That’s interesting. A.M.I is the parent company of The National Enquirer, the company that would eventually purchase and kill McDougal’s story in a negotiation she says she found exploitative. On the one hand, that’s a logical business relationship if you’re in the scandal and sex tape business. But remember, Davidson’s business seems to making these stories go away for money.

Here’s another oddity. At one point in that Molly Redden story Davidson is trying to demonstrate his bona fides as a reputable lawyer.

Davidson and his spokesman invited me to call some of his legal adversaries, who would back him up. His spokesman’s first suggestion, it turns out, was none other than Michael D. Cohen, the personal attorney for President Trump who handled the Stormy Daniels payment. “Keith Davidson … is a tireless advocate for his clients,” Cohen wrote in an email. “In each and every interaction I’ve ever had with him, he has always been professional, ethical and a true gentleman.”

Lawyers on opposites sides of negotiations offer carry on amicable, professional relationships. They can even be good friends. But given the overall circumstances, this bit of information made me wonder. As I’ve written in a few other posts, the Daniels’ agreement seems almost comically adverse to Daniels. Was Davidson zealously representing Daniels’ interests in that negotiation? Farrow’s story about McDougal doesn’t make it seem like she had a great experience with Davidson. She and her friends described the process to Farrow as “exploitative.” Did Davidson know the Enquirer never planned to publish her story? As I’ve also noted, it seems clear that it was Cohen and Trump’s plan from the start that Donald Trump would never sign the agreement with Stormy Daniels. Was Davidson aware of this or take steps to secure Trump’s signature when it wasn’t forthcoming?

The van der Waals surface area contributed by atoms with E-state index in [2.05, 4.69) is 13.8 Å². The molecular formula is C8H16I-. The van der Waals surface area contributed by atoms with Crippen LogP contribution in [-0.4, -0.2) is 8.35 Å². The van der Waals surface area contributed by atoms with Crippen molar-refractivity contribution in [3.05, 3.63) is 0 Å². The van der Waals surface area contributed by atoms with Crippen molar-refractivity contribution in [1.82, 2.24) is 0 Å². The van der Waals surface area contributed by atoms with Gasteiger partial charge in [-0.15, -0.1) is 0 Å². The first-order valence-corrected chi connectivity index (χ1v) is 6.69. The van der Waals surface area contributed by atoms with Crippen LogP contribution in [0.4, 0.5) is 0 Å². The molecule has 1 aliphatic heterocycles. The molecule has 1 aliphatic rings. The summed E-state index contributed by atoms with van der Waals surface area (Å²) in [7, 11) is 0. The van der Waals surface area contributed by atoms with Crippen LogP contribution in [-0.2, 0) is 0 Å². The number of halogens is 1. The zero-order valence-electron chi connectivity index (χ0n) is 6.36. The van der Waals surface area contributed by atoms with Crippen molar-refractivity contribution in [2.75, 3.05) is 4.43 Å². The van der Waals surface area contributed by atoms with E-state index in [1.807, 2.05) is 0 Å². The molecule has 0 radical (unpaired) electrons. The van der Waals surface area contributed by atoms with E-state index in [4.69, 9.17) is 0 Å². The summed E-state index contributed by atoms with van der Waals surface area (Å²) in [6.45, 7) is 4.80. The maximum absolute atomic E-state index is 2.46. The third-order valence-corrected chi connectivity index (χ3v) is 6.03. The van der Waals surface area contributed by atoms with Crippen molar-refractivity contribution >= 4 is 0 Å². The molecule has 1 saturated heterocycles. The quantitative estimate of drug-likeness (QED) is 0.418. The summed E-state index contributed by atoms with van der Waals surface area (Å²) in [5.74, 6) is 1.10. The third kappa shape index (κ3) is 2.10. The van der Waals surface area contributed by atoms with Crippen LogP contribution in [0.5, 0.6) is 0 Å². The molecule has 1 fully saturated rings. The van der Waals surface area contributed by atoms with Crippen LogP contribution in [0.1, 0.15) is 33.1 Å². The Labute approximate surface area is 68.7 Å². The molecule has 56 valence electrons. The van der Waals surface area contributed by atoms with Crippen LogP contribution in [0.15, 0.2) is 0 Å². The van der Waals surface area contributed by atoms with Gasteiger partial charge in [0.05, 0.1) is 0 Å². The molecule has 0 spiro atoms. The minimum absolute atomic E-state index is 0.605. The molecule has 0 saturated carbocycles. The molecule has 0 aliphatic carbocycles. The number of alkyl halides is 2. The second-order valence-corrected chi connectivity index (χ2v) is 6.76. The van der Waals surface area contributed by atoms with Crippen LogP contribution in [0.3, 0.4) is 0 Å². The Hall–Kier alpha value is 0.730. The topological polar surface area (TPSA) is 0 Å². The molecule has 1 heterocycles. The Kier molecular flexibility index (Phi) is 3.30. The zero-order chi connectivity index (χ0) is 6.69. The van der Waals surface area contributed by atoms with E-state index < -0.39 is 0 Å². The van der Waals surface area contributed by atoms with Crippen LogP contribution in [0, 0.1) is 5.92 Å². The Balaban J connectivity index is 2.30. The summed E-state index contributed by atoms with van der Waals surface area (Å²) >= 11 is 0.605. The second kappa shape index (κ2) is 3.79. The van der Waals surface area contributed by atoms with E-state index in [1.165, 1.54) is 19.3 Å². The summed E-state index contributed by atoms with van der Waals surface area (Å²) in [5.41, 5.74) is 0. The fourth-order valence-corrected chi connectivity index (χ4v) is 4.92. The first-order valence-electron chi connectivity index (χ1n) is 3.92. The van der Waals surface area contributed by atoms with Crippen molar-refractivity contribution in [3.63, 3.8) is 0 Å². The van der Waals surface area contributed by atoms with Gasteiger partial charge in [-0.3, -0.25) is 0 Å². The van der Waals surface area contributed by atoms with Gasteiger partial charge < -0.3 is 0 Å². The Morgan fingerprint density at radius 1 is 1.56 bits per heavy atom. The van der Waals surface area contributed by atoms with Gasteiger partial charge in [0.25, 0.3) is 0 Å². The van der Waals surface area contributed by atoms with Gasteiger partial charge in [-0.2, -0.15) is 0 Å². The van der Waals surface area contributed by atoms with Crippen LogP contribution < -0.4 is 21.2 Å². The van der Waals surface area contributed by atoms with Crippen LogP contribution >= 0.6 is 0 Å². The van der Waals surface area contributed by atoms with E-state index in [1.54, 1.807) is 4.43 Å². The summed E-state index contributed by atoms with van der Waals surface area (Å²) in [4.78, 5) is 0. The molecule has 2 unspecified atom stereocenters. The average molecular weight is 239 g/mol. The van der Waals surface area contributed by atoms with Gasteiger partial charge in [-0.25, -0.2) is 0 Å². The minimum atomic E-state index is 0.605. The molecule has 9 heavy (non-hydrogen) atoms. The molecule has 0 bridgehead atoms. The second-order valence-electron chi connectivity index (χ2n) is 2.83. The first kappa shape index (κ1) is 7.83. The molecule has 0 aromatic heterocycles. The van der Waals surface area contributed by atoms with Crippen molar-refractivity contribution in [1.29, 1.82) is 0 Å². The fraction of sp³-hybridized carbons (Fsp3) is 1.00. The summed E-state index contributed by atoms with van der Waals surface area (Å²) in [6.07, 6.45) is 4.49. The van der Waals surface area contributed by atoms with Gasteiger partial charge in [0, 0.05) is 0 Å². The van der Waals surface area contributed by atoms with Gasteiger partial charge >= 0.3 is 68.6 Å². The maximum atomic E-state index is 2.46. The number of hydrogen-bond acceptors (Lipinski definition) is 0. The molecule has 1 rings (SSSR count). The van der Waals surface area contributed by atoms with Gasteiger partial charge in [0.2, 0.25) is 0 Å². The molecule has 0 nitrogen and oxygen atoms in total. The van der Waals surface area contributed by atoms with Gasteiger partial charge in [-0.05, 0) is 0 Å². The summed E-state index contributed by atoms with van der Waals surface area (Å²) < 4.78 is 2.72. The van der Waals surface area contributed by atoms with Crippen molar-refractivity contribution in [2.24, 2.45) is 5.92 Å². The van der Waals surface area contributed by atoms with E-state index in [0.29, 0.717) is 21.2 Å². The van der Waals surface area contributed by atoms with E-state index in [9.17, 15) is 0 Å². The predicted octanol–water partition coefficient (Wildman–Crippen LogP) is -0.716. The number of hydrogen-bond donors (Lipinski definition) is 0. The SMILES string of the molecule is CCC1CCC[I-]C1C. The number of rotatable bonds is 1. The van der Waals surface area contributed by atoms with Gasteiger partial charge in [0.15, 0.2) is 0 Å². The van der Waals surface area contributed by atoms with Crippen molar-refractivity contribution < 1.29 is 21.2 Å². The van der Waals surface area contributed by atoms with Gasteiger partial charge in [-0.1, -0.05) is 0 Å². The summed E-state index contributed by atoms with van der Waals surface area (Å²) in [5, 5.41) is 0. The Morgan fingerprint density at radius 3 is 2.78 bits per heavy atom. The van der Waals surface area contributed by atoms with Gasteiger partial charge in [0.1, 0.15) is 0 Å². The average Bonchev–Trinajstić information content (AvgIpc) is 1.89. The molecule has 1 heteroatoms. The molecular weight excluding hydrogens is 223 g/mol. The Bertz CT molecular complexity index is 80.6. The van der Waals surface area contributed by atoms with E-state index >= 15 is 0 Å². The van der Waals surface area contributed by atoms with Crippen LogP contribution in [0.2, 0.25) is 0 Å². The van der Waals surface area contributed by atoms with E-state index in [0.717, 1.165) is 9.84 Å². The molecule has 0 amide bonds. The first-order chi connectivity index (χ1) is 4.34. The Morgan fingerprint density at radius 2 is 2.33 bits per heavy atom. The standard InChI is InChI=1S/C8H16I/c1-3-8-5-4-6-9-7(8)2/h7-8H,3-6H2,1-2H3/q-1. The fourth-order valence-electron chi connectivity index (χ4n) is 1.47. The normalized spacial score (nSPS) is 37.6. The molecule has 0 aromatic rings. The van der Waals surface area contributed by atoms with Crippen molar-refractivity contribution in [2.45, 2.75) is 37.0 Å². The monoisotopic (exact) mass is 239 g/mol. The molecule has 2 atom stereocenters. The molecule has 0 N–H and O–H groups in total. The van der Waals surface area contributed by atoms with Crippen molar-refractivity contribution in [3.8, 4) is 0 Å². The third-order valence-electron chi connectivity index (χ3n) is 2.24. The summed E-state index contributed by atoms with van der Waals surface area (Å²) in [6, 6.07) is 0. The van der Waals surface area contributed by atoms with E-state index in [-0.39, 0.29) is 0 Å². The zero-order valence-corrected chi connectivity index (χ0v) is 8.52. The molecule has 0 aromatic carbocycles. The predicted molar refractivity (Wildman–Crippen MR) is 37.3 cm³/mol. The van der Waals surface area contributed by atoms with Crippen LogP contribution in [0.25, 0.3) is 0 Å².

I will note that Davidson was representing Daniels about her relationship with Trump as far back as 2011. And he suggested that at the time he was in touch with the Trump organization about whether they approved of his work for her. From The Smoking Gun

Davidson said that “to the best of my recollection” he contacted a representative of the Trump Organization and that “they did not object to my attempts to remove the story.” He added that his work for Clifford was limited to the publication of The Dirty story and that he did not “take part in any negotiation with my client and Mr. Trump.” A photo of Clifford–captioned “Stormy Daniels. Actress”–is on the “Representative clients” page of Davidson’s web site.

That seems odd to me. Did he have a line of communication with Michael Cohen back in 2011?

When Daniels first filed her lawsuit last week I was one of the first to note that it sounds like the agreement might be intended to cover up “dick pics” or either compromising digital evidence of the affair. Yesterday, I reported that Daniels apparently suggested to 60 Minutes that President Trump likes being mistreated or denigrated in sexual contexts. In their most recent communication with Trump’s lawyers, Daniels’ team significantly ups the ante, for the first time suggesting the existence not only of texts and images but possibly “videos relating to the President which she may have in possession.” Let’s call this ‘Stormymat’.

We should note that according to the October 2016 agreement, Daniels should have divested herself of all ownership rights and physical possession of all this material. Texts, pictures, videos, all forms of Stormymat. It wouldn’t be terribly surprising if she didn’t. It also wouldn’t be terribly surprising that her team is simply raising this possibility to sow terror in the Trump camp and keep them off balance. For now, it seems worth considering that this material does exist and that she has it. We should also be considering the distinct possibility that these negotiation processes themselves were not entirely on the up and up. This is a sleazy world – not the assignations and affairs but the operators who cover up the evidence – and one that seldom gets exposed to anything remotely like serious press scrutiny.